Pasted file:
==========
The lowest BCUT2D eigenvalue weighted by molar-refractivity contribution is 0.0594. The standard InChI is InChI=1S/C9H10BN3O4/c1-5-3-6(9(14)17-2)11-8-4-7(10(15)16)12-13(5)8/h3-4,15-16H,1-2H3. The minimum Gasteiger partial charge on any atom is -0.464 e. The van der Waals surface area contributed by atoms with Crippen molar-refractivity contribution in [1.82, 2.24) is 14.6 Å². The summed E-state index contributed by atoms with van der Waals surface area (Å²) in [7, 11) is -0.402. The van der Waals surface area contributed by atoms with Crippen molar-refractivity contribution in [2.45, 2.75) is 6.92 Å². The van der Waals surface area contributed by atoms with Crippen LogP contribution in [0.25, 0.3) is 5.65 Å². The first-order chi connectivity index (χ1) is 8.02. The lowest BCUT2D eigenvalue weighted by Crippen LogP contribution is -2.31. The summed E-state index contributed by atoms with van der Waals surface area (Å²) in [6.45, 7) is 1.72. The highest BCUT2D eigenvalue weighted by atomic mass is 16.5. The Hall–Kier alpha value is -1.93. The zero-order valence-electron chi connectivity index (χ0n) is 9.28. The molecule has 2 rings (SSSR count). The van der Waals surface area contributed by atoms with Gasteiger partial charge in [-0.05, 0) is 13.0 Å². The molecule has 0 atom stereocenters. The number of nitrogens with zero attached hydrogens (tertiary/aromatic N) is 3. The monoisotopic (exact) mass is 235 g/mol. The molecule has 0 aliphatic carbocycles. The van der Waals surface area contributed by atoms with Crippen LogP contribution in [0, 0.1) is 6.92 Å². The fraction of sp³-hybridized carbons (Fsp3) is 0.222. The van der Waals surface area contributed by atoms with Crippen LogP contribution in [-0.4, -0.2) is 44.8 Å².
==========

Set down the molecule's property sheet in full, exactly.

The lowest BCUT2D eigenvalue weighted by molar-refractivity contribution is 0.0594. The standard InChI is InChI=1S/C9H10BN3O4/c1-5-3-6(9(14)17-2)11-8-4-7(10(15)16)12-13(5)8/h3-4,15-16H,1-2H3. The minimum Gasteiger partial charge on any atom is -0.464 e. The van der Waals surface area contributed by atoms with Crippen molar-refractivity contribution in [1.82, 2.24) is 14.6 Å². The summed E-state index contributed by atoms with van der Waals surface area (Å²) in [7, 11) is -0.402. The van der Waals surface area contributed by atoms with Crippen molar-refractivity contribution in [2.45, 2.75) is 6.92 Å². The van der Waals surface area contributed by atoms with Crippen LogP contribution in [0.25, 0.3) is 5.65 Å². The first-order chi connectivity index (χ1) is 8.02. The lowest BCUT2D eigenvalue weighted by Crippen LogP contribution is -2.31. The summed E-state index contributed by atoms with van der Waals surface area (Å²) in [6.45, 7) is 1.72. The highest BCUT2D eigenvalue weighted by atomic mass is 16.5. The Hall–Kier alpha value is -1.93. The zero-order valence-electron chi connectivity index (χ0n) is 9.28. The molecule has 2 rings (SSSR count). The van der Waals surface area contributed by atoms with Gasteiger partial charge in [-0.05, 0) is 13.0 Å². The molecule has 0 atom stereocenters. The number of nitrogens with zero attached hydrogens (tertiary/aromatic N) is 3. The monoisotopic (exact) mass is 235 g/mol. The molecule has 0 aliphatic carbocycles. The van der Waals surface area contributed by atoms with Crippen LogP contribution in [0, 0.1) is 6.92 Å². The fraction of sp³-hybridized carbons (Fsp3) is 0.222. The van der Waals surface area contributed by atoms with Crippen LogP contribution in [-0.4, -0.2) is 44.8 Å².